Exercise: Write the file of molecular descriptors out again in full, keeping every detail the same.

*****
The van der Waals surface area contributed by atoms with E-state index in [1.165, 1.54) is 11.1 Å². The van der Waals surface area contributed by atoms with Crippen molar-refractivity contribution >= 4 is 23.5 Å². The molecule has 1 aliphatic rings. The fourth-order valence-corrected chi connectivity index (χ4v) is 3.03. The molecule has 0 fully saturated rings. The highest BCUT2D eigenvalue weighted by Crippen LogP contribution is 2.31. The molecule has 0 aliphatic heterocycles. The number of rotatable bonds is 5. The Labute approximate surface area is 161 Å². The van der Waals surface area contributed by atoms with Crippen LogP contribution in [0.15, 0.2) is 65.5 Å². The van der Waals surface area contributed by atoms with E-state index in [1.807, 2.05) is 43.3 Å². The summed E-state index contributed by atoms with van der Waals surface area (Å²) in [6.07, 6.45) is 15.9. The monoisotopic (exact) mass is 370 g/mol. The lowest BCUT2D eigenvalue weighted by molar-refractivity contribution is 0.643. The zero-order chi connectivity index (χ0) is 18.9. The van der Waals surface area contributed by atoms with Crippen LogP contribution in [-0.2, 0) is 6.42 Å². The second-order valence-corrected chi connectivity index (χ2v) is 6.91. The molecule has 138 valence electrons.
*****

The van der Waals surface area contributed by atoms with E-state index in [1.165, 1.54) is 11.1 Å². The van der Waals surface area contributed by atoms with Crippen molar-refractivity contribution >= 4 is 23.5 Å². The molecule has 1 aliphatic rings. The fourth-order valence-corrected chi connectivity index (χ4v) is 3.03. The molecule has 0 fully saturated rings. The highest BCUT2D eigenvalue weighted by Crippen LogP contribution is 2.31. The molecule has 0 aliphatic heterocycles. The number of rotatable bonds is 5. The Labute approximate surface area is 161 Å². The van der Waals surface area contributed by atoms with Crippen LogP contribution in [0.15, 0.2) is 65.5 Å². The van der Waals surface area contributed by atoms with E-state index in [1.807, 2.05) is 43.3 Å². The summed E-state index contributed by atoms with van der Waals surface area (Å²) in [6.07, 6.45) is 15.9. The monoisotopic (exact) mass is 370 g/mol. The lowest BCUT2D eigenvalue weighted by molar-refractivity contribution is 0.643. The zero-order chi connectivity index (χ0) is 18.9. The van der Waals surface area contributed by atoms with Crippen LogP contribution in [-0.2, 0) is 6.42 Å². The second-order valence-corrected chi connectivity index (χ2v) is 6.91. The molecule has 138 valence electrons.